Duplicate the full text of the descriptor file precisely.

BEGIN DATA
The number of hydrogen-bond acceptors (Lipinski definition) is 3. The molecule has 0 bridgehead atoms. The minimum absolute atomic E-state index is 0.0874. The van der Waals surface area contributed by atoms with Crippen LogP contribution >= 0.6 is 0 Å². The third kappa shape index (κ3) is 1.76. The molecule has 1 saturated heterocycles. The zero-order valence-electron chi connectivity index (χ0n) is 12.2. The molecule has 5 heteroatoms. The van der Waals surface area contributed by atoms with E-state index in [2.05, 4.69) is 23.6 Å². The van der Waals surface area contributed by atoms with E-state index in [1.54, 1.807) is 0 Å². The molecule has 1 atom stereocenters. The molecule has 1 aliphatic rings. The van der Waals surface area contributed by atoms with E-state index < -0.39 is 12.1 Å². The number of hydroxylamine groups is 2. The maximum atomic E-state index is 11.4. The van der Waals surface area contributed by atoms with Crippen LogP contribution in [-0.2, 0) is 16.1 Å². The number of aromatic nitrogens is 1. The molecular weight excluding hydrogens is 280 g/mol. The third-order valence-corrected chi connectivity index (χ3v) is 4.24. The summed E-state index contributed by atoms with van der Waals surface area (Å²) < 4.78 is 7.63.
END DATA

The number of hydrogen-bond acceptors (Lipinski definition) is 3. The molecule has 0 bridgehead atoms. The minimum absolute atomic E-state index is 0.0874. The van der Waals surface area contributed by atoms with Crippen LogP contribution >= 0.6 is 0 Å². The third kappa shape index (κ3) is 1.76. The molecule has 1 saturated heterocycles. The zero-order valence-electron chi connectivity index (χ0n) is 12.2. The molecule has 5 heteroatoms. The van der Waals surface area contributed by atoms with E-state index in [2.05, 4.69) is 23.6 Å². The van der Waals surface area contributed by atoms with E-state index in [1.54, 1.807) is 0 Å². The molecule has 1 atom stereocenters. The molecule has 1 aliphatic rings. The van der Waals surface area contributed by atoms with E-state index < -0.39 is 12.1 Å². The number of hydroxylamine groups is 2. The maximum atomic E-state index is 11.4. The van der Waals surface area contributed by atoms with Crippen LogP contribution in [-0.2, 0) is 16.1 Å². The number of aromatic nitrogens is 1. The molecular weight excluding hydrogens is 280 g/mol. The third-order valence-corrected chi connectivity index (χ3v) is 4.24. The summed E-state index contributed by atoms with van der Waals surface area (Å²) < 4.78 is 7.63.